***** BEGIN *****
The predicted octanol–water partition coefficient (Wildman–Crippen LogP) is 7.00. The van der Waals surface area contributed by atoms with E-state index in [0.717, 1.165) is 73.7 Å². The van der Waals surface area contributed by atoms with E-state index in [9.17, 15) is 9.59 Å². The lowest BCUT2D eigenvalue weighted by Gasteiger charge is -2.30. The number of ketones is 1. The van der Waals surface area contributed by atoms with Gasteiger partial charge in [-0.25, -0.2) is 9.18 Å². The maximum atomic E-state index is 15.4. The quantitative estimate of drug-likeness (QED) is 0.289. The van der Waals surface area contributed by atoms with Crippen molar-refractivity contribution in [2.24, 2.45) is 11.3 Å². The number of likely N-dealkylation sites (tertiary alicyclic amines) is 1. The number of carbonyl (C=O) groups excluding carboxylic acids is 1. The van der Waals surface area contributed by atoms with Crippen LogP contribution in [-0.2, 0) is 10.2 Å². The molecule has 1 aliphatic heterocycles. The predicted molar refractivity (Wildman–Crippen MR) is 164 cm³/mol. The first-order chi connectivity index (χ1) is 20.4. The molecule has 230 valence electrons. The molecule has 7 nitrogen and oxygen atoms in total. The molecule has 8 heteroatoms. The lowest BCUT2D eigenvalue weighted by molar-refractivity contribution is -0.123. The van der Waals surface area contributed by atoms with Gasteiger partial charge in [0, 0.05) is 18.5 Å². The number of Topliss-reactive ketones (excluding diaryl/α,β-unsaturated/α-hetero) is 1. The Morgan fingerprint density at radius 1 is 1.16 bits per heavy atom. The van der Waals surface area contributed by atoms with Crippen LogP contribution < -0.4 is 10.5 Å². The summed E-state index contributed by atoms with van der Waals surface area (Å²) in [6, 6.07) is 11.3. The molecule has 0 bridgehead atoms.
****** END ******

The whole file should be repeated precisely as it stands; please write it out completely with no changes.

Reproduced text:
The predicted octanol–water partition coefficient (Wildman–Crippen LogP) is 7.00. The van der Waals surface area contributed by atoms with E-state index in [0.717, 1.165) is 73.7 Å². The van der Waals surface area contributed by atoms with E-state index in [9.17, 15) is 9.59 Å². The lowest BCUT2D eigenvalue weighted by Gasteiger charge is -2.30. The number of ketones is 1. The van der Waals surface area contributed by atoms with Gasteiger partial charge in [-0.25, -0.2) is 9.18 Å². The maximum atomic E-state index is 15.4. The quantitative estimate of drug-likeness (QED) is 0.289. The van der Waals surface area contributed by atoms with Crippen molar-refractivity contribution in [2.24, 2.45) is 11.3 Å². The number of likely N-dealkylation sites (tertiary alicyclic amines) is 1. The number of carbonyl (C=O) groups excluding carboxylic acids is 1. The van der Waals surface area contributed by atoms with Crippen LogP contribution in [-0.2, 0) is 10.2 Å². The molecule has 1 aliphatic heterocycles. The predicted molar refractivity (Wildman–Crippen MR) is 164 cm³/mol. The first-order chi connectivity index (χ1) is 20.4. The molecule has 230 valence electrons. The molecule has 7 nitrogen and oxygen atoms in total. The molecule has 8 heteroatoms. The lowest BCUT2D eigenvalue weighted by molar-refractivity contribution is -0.123. The van der Waals surface area contributed by atoms with Gasteiger partial charge in [0, 0.05) is 18.5 Å². The number of Topliss-reactive ketones (excluding diaryl/α,β-unsaturated/α-hetero) is 1. The Morgan fingerprint density at radius 1 is 1.16 bits per heavy atom. The van der Waals surface area contributed by atoms with Crippen LogP contribution < -0.4 is 10.5 Å². The summed E-state index contributed by atoms with van der Waals surface area (Å²) in [6, 6.07) is 11.3. The molecule has 0 bridgehead atoms.